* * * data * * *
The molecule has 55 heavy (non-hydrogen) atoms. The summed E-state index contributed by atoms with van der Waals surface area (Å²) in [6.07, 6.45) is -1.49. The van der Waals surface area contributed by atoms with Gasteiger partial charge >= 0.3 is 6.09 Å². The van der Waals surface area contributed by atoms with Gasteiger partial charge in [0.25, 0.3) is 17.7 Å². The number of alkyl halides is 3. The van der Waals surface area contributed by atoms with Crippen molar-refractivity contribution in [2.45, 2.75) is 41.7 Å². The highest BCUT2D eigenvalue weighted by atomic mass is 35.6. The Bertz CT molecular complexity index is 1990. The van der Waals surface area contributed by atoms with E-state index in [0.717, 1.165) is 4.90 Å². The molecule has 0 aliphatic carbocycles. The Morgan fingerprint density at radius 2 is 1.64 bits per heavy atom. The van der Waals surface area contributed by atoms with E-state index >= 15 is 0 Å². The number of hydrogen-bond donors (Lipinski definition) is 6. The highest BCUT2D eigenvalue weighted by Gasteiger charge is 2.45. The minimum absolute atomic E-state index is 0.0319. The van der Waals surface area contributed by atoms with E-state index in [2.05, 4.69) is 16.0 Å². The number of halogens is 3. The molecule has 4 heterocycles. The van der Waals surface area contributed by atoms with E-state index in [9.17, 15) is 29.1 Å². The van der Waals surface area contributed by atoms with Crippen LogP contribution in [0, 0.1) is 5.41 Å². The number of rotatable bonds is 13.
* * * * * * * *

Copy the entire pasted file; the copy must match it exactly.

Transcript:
The molecule has 55 heavy (non-hydrogen) atoms. The summed E-state index contributed by atoms with van der Waals surface area (Å²) in [6.07, 6.45) is -1.49. The van der Waals surface area contributed by atoms with Gasteiger partial charge >= 0.3 is 6.09 Å². The van der Waals surface area contributed by atoms with Gasteiger partial charge in [0.25, 0.3) is 17.7 Å². The number of alkyl halides is 3. The van der Waals surface area contributed by atoms with Crippen molar-refractivity contribution in [2.45, 2.75) is 41.7 Å². The highest BCUT2D eigenvalue weighted by atomic mass is 35.6. The Bertz CT molecular complexity index is 1990. The van der Waals surface area contributed by atoms with E-state index in [0.717, 1.165) is 4.90 Å². The molecule has 0 aliphatic carbocycles. The Morgan fingerprint density at radius 2 is 1.64 bits per heavy atom. The van der Waals surface area contributed by atoms with E-state index >= 15 is 0 Å². The number of hydrogen-bond donors (Lipinski definition) is 6. The highest BCUT2D eigenvalue weighted by Gasteiger charge is 2.45. The minimum absolute atomic E-state index is 0.0319. The van der Waals surface area contributed by atoms with E-state index in [2.05, 4.69) is 16.0 Å². The number of halogens is 3. The molecule has 4 heterocycles. The van der Waals surface area contributed by atoms with E-state index in [9.17, 15) is 29.1 Å². The van der Waals surface area contributed by atoms with Crippen LogP contribution in [0, 0.1) is 5.41 Å². The number of rotatable bonds is 13.